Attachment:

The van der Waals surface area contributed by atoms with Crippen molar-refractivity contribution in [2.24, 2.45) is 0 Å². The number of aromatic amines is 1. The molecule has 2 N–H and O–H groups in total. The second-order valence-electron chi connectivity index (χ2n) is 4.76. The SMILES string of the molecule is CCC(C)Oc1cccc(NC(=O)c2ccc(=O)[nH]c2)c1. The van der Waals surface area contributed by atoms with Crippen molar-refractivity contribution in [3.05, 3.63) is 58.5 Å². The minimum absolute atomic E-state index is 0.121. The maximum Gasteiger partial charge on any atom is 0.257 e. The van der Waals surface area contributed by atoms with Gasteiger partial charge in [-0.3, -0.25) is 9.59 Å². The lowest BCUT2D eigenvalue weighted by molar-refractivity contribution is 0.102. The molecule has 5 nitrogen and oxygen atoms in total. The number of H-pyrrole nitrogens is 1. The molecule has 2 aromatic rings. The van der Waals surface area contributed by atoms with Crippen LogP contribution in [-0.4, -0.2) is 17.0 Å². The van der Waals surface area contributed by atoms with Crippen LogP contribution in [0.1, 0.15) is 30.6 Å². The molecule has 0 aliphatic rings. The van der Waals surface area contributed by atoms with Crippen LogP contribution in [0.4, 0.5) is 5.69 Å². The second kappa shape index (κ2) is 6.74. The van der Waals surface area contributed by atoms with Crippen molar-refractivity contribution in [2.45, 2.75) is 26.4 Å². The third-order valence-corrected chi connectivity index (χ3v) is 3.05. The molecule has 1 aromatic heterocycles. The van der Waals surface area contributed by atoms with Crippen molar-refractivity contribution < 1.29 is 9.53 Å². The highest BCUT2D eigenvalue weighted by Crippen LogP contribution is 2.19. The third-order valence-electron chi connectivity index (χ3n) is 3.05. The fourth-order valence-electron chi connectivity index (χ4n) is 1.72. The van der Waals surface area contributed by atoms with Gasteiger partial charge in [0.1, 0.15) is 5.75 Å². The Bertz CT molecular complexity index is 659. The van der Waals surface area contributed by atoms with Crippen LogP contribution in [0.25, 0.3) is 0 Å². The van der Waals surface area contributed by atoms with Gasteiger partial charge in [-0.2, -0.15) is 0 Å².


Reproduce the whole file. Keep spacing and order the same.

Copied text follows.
The van der Waals surface area contributed by atoms with Crippen molar-refractivity contribution in [2.24, 2.45) is 0 Å². The number of aromatic amines is 1. The molecule has 2 N–H and O–H groups in total. The second-order valence-electron chi connectivity index (χ2n) is 4.76. The SMILES string of the molecule is CCC(C)Oc1cccc(NC(=O)c2ccc(=O)[nH]c2)c1. The van der Waals surface area contributed by atoms with Crippen molar-refractivity contribution in [3.05, 3.63) is 58.5 Å². The minimum absolute atomic E-state index is 0.121. The maximum Gasteiger partial charge on any atom is 0.257 e. The van der Waals surface area contributed by atoms with Gasteiger partial charge in [-0.3, -0.25) is 9.59 Å². The lowest BCUT2D eigenvalue weighted by molar-refractivity contribution is 0.102. The molecule has 5 nitrogen and oxygen atoms in total. The number of H-pyrrole nitrogens is 1. The molecule has 2 aromatic rings. The van der Waals surface area contributed by atoms with Crippen LogP contribution in [-0.4, -0.2) is 17.0 Å². The van der Waals surface area contributed by atoms with Crippen LogP contribution in [0.1, 0.15) is 30.6 Å². The molecule has 0 aliphatic rings. The van der Waals surface area contributed by atoms with Crippen LogP contribution in [0.4, 0.5) is 5.69 Å². The second kappa shape index (κ2) is 6.74. The van der Waals surface area contributed by atoms with Crippen molar-refractivity contribution in [2.45, 2.75) is 26.4 Å². The third-order valence-corrected chi connectivity index (χ3v) is 3.05. The molecule has 1 aromatic heterocycles. The van der Waals surface area contributed by atoms with Crippen molar-refractivity contribution < 1.29 is 9.53 Å². The highest BCUT2D eigenvalue weighted by Crippen LogP contribution is 2.19. The third-order valence-electron chi connectivity index (χ3n) is 3.05. The fourth-order valence-electron chi connectivity index (χ4n) is 1.72. The van der Waals surface area contributed by atoms with Gasteiger partial charge in [0.1, 0.15) is 5.75 Å². The Bertz CT molecular complexity index is 659. The van der Waals surface area contributed by atoms with Crippen LogP contribution in [0.25, 0.3) is 0 Å². The van der Waals surface area contributed by atoms with Gasteiger partial charge in [-0.2, -0.15) is 0 Å².